NASA climate scientist (emeritus) Dr. Marc Imhoff presented a Maniac Talk, 'Urbanization in the Anthropocene: What's Ahead for Energy, Climate, and Food Security?' Marc shared some of his new work on integrated modeling approaches that couple socio-economics, climate and energy using data from satellites, as well as key moments during his career at NASA of about 32 years.
NASA climate scientist Dr. Anne Douglass presented a Maniac Talk, 'Satellite Observations - the Touchstone of Atmospheric Modeling.' Anne shared some of her scientific career that is filled with unexpected twists and turns and even a few blind alleys, but most important her passion in satellite measurements of ozone and other trace gases, which have been her touchstone.
NASA climate scientist Dr. Gail Skofronick Jackson presented a Maniac Talk, 'Falling Snow Detective.' Gail talked about her experiences growing up with hurricanes in Florida and how that shaped her excitement in the science of detecting falling snow from space. Using paper snowflakes and audience help, she explained why snow is important on Earth and why scientists love and hate snow.
Dr. Robert Cahalan gave an interesting and stimulating talk, ‘Angel Hair, Ice Cream Castles, Dripping Faucets & Euler Fractals.’ He combined anecdotes from his life and career with insights into the world around us from symmetry, fractals, and chaotic systems.
Over the past 20 years, the entire weather enterprise has made revolutionary advances in the prediction of weather. Remarkably, even greater progress has been made in the prediction of extreme weather events out to 7 days in advance (in some cases). In this presentation, Dr. Louis W. Uccellini, Director of the National Weather Service’s National Centers for Environmental Prediction, will review the advancements that have been made in the prediction of extreme events. He will then trace the revolutionary transformation of forecasting from a subjective 'art' in the 1940’s to the applied physical science that it is today.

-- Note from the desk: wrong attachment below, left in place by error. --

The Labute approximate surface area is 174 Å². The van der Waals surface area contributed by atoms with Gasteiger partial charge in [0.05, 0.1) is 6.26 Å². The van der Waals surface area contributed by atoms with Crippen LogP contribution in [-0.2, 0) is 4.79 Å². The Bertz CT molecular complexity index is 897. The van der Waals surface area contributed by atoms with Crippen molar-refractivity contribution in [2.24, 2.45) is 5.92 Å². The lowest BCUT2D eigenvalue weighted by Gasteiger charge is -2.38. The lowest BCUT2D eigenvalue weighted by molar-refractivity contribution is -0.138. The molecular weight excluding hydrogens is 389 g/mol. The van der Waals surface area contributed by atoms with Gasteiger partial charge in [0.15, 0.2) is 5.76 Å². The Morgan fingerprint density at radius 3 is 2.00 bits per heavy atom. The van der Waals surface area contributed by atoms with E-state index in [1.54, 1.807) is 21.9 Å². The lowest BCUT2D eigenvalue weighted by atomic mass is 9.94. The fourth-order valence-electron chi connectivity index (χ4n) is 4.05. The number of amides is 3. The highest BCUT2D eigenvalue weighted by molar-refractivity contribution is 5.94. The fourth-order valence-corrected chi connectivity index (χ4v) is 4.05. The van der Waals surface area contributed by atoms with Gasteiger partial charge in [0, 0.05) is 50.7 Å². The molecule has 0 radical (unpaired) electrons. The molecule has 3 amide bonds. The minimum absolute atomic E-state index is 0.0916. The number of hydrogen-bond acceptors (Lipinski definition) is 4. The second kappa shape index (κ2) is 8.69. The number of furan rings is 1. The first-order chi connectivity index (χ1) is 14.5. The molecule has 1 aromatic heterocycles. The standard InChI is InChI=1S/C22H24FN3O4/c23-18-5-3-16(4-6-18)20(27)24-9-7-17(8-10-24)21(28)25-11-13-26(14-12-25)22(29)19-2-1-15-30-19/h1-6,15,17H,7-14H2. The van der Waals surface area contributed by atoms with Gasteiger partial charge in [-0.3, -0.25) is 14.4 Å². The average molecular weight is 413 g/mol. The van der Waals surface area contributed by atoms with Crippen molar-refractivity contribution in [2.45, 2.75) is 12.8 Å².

Presented by: Dr. Louis W. Uccellini
SSED All-Hands Meeting
Here are the slides (in PDF) for the September 11, 2012 Code 690 All Hands Meeting.
NASA climate scientist Claire Parkinson presented a Maniac Talk, 'From Math to Civil Rights to Sea Ice to Geoengineering.' Claire shared some of the sea-ice science she has been involved in at Goddard over the past 34 years, as well as key moments on her route to becoming a NASA scientist and key factors influencing her perspective on climate change.
Dr. Mian Chin is a physical scientist at NASA Goddard Space Flight Center. She is the lead of several projects involving global modeling of tropospheric aerosols and chemistry. In the series of Maniac Talks we’ve had so far, Mian's talk provides an important linkage between the observations and modeling world.
The Crustal Dynamics Data Information System (CDDIS) supports data archiving and distribution activities for the space geodesy and geodynamics community. The poster provided background information about the system and its user communities, archive contents and updates, enhancements for data discovery, new system architecture, and future plans.
NASA’s Space Geodesy Project (SGP) is developing a prototype core site for a next generation Space Geodetic Network (SGN). The status of the prototype next generation space geodetic core site, results from the analysis of data from the established geodetic stations, and results from the ongoing network design studies were presented.